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Former head of London Islamic school cleared in terrorism probe misconduct case

Abdullah Keekeebhai was forced to step down in 2019 and then banned from teaching after being wrongfully accused of obstructing a counter-terrorism investigation
Lantern of Knowledge school. (Google Streetview)
The Lantern of Knowledge Islamic school, in Waltham Forest, northeast London (Google Streetview)

The former headteacher of an Islamic faith school in London has been cleared of misconduct by the Teaching Regulation Agency (TRA) following a case in which he was wrongly accused of obstructing a counter-terrorism investigation.

Abdullah Keekeebhai stepped down as headteacher at the Lantern of Knowledge school in Waltham Forest, northeast London, after the Department for Education sought to bar him from management in July 2019.

In February 2020, he was given an interim ban from teaching by the Teaching Regulation Agency (TRA), but the regulator only formally produced a set of allegations against him in April 2022.

A hearing was set for February 2023, but ultimately delayed until September - over four years after he left the school.

On Tuesday, a TRA panel cleared Keekeebhai of all the allegations against him.

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"I am pleased and relieved that after a long four years, the Teaching Regulation Agency has finally dismissed all the misconduct charges against me," Keekeebhai told Middle East Eye. 

An "outstanding" school

Keekeebhai became headteacher of Lantern of Knowledge in 2013. In 2015, an Ofsted inspection judged the school "outstanding", with special praise reserved for its teaching on "British values".

The allegations against the headteacher related to the school's previous employment of a man, Umar Haque, who in 2018 was jailed for a number of terrorism offences after a court case in which it was heard that he had tried to radicalise children at an east London mosque where he had taught an Islamic Studies class between December 2016 and April 2017.

Before that, from mid-2015 to January 2016, Haque was employed part-time at the Lantern of Knowledge school to teach a supplementary Islamic Studies class.

'Justice has finally been done, but not before different agencies of government had publicised false claims against [Keekeebhai]'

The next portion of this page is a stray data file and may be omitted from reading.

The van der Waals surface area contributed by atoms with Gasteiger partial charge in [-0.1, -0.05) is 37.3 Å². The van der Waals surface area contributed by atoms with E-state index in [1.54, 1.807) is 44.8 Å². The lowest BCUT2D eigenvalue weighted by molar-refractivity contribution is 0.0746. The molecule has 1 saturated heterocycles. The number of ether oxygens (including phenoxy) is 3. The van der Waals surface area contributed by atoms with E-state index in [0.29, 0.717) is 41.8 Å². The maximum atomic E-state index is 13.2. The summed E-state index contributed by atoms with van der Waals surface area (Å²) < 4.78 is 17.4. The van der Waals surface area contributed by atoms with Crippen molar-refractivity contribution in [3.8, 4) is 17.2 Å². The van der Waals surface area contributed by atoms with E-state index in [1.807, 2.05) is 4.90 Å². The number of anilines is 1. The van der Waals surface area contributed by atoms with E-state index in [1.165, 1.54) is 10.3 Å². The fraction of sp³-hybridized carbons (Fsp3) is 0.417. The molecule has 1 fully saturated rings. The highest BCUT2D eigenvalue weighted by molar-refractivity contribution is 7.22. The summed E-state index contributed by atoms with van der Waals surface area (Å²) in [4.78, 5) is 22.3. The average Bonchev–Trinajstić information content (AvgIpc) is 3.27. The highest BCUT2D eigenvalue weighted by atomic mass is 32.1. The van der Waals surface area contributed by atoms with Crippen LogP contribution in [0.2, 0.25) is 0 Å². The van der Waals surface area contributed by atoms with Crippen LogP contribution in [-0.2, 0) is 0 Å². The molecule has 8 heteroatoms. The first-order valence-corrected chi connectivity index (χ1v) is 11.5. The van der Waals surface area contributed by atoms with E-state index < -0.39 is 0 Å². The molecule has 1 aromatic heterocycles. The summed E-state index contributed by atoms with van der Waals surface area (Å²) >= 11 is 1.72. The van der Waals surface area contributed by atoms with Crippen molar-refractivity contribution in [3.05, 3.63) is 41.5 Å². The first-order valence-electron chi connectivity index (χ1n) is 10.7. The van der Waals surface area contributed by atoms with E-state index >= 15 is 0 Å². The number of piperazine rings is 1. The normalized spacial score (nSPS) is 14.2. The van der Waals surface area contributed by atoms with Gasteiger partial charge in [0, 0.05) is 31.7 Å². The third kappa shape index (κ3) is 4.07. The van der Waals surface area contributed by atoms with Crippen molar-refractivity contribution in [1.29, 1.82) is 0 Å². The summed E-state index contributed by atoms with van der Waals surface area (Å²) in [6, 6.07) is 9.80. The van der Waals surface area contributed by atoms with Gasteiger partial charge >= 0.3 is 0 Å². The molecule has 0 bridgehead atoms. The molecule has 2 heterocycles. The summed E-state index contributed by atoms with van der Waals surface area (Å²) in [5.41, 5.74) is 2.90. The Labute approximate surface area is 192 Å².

- John Holmwood, expert witness

Counter-terror police began investigating Haque in 2016, close to three months after he had left Lantern of Knowledge, and they arrested him in May 2017. When the case went to trial in early 2018, one of the charges against him related to his time at the school. 

Haque and an accomplice were found guilty of offences at the mosque, but the charge relating to Lantern of Knowledge collapsed. 

The police only had one witness prepared, who said Haque showed a class a video produced by the Islamic State armed group - but the witness withdrew their statement and said it was provided under duress. Other children in the class did not report seeing the video. Ultimately, the charge did not proceed to verdict.

Despite this, Commander Dean Haydon - then head of the Metropolitan Police's Counter-terrorism Command - told the media after Haque's conviction: "[Lantern of Knowledge] is a fee-paying school. Parents are paying a significant amount of money to send their children to a school where they would expect them to be safe and be taught by fully qualified teachers. In this case, they weren't. As a result, that's why we intervened as early as we could."

He also said the police faced a "wall of silence" when they tried to investigate.

Banned from teaching

In July 2019, the Department for Education sent Keekeebhai a letter informing him that the Secretary of State was "minded" to bar him from the management of any independent school in England. This was on the basis of a witness statement given by a counter-terror officer who had been involved in the case.

In September 2019, the TRA notified Keekeebhai that they had received a referral from the police in pursuit of banning him from teaching. In February 2020, the TRA formally handed Keekeebhai an interim ban.